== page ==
Radeon Vega Frontier Edition GPU and PCB Exposed

Subject: Graphics Cards | June 30, 2017 - 02:17 PM |
Tagged: Vega, radeon, Frontier Edition, amd

Hopefully you have already read up on my review of the new Radeon Vega Frontier Edition graphics card; it is full of interesting information about the gaming and professional application performance. 

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But I thought it would be interesting to share the bare card and GPU in its own post, just to help people find it later on.

For measurements, here's what we were able to gleam with the calipers.

(Editor's Update: we have updated the die measurements after doing a remeasure. I think my first was a bit loose as I didn't want to impact the GPU directly.)

  • Die size: 25.90mm x 19.80mm (GPU only, not including memory stacks)
    • Area: 512.82mm2
  • Package size: 47.3mm x 47.3mm
    • Area: 2,237mm2

Enjoy the sexy!

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Interesting notes:

  • There is a LOT of empty PCB space on the Vega FE card. This is likely indicative of added area needed for a large heatsink and fan to cool 300-375 watt TDP without throttling.
  • Benefits of the smaller HBM-based package appears to be at a cost of SMT components on the GPU substrate and the PCB
  • The die size of Vega is large - bigger than GP102 even, despite running at a much lower performance level. It will be interesting to see how AMD answers the question of why the die has expanded as much as it did.

Feel free to leave us some comments if anything stands out!

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June 30, 2017 | 02:47 PM - Posted by The_Senate

Just to be clear, the 564mm^2 figure doesn't include the hbm stacks, right? (1.35:1 looks much closer to the die itself than including the hbm stacks, but i have to be sure)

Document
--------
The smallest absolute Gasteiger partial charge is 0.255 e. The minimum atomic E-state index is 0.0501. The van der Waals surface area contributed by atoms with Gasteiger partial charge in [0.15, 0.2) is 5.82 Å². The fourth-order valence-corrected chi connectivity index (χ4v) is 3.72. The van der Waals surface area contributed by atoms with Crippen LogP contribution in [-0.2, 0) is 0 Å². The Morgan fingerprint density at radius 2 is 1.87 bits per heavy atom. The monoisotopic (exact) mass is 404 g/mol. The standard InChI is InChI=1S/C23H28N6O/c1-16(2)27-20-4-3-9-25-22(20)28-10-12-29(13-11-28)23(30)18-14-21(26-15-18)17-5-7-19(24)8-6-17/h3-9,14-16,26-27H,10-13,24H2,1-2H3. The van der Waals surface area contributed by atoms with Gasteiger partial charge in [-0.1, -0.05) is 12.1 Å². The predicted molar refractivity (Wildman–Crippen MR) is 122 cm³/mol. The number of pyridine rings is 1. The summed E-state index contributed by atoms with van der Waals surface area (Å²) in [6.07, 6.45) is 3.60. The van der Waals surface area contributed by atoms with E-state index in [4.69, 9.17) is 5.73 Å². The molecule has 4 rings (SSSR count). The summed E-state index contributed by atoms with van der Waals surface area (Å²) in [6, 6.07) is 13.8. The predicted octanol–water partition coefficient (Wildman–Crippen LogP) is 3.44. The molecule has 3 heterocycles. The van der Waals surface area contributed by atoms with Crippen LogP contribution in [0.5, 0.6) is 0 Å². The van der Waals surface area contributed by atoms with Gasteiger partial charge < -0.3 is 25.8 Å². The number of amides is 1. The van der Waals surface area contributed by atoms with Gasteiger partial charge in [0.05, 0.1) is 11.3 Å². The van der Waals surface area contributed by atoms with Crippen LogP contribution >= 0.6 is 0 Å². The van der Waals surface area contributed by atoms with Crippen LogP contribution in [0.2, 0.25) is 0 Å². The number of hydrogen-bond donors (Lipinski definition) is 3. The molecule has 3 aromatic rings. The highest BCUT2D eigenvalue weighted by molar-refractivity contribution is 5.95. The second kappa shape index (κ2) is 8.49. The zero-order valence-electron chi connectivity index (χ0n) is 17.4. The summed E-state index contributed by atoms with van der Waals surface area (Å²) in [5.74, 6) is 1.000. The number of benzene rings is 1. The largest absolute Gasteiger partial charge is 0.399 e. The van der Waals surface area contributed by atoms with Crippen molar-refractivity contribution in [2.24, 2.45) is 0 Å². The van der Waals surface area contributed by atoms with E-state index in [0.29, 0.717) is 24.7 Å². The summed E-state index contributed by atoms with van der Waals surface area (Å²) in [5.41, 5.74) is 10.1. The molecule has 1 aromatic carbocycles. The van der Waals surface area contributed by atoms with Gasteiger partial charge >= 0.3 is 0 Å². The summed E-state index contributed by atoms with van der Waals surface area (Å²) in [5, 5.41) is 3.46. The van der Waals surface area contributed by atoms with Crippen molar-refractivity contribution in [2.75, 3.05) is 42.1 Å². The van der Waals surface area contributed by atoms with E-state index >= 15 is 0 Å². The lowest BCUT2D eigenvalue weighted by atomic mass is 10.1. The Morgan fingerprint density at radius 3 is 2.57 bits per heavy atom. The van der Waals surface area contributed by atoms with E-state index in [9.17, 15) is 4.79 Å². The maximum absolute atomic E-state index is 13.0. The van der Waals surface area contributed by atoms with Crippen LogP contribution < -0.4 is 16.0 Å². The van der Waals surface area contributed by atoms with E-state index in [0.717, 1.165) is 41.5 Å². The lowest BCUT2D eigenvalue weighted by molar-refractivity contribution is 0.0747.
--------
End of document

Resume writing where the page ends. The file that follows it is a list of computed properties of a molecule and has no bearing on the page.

June 30, 2017 | 02:49 PM - Posted by Ryan Shrout

Yes, sorry, NOT including the memory stacks.

June 30, 2017 | 03:10 PM - Posted by AmericanLoco (not verified)

Can you double check the GPU die-size? I believe AMD claimed much smaller.

June 30, 2017 | 03:36 PM - Posted by gerard (not verified)

As i thought, a load of empty pcb space with the length being there to support the cooler. Just sorta flies in the face of the spiel for hbm, part of which was smaller cards. Probably could have made this furyx sized quite easily.

July 1, 2017 | 12:45 AM - Posted by Exascale

That would be for mezzanine style passively cooled cards.

July 1, 2017 | 06:12 AM - Posted by Anon1120 (not verified)

Please don't tell me you measured the interposer. How can two "tech journalists" attempt to measure the die size and get different results. Either you dun goofed or GamersNexus and since they did it live on stream...

July 3, 2017 | 05:17 PM - Posted by Anonymouss (not verified)

AMD says 484 mm which would make Ryan's numbers incorrect.

July 1, 2017 | 04:03 AM - Posted by viper (not verified)

Gamer nexus measured a bit different numbers....

30mm x 30mm total size of interposer + GPU (does not include substrate)
20.25mm x ~26mm GPU die size
10mm x ~12mm HBM2 size (x2)
~4mm package height (this is the one that’s least accurate, but gives a pretty good ballpark)
64mm x 64mm mounting hole spacing (square, center-to-center)
PCB ~1mm


July 1, 2017 | 08:35 AM - Posted by Anonymous213213 (not verified)

Gamers nexus need to learn how to use those tools. He is like 14 year old kid...

July 1, 2017 | 10:41 AM - Posted by SuperkoopaTrooper (not verified)

Nah, calm down. Gamer's nexus is a great site and they do great work. It's a little ironic since judging someone by how they look is childish in itself.

July 2, 2017 | 02:28 AM - Posted by viper (not verified)

strangely PC perspective have updated the number recetly :-))


July 1, 2017 | 02:08 PM - Posted by ponut64 (not verified)

The thing about GN's results, he did not just write down or just tell you the dimensions. He took a measuring tool and let the viewer see the measurement. Some advantages and disadvantages of that.

July 1, 2017 | 02:08 PM - Posted by ponut64 (not verified)

The thing about GN's results, he did not just write down or just tell you the dimensions. He took a measuring tool and let the viewer see the measurement. Some advantages and disadvantages of that.

June 30, 2017 | 02:51 PM - Posted by My_head_is (not verified)

Just so we are clear, as we have a lot of space on the card, do you think that RX vega gaming edition will have all of this filled or not ?

July 1, 2017 | 06:39 AM - Posted by Martin Trautvetter

With GPU and memory fully integrated on the interposer & substrate, and most of its surroundings taken up by the VRMs, there's nothing left to "fill" the rest of the board with, unless you want some extra-sick under-the-fan lighting effects. ;-)

July 1, 2017 | 10:43 AM - Posted by SuperkoopaTrooper (not verified)

I suspect that most of the custom designs will be all over the place. Some will be short, some will be just as long with 3 fans. I believe AMD was limited by the blower styled cooler.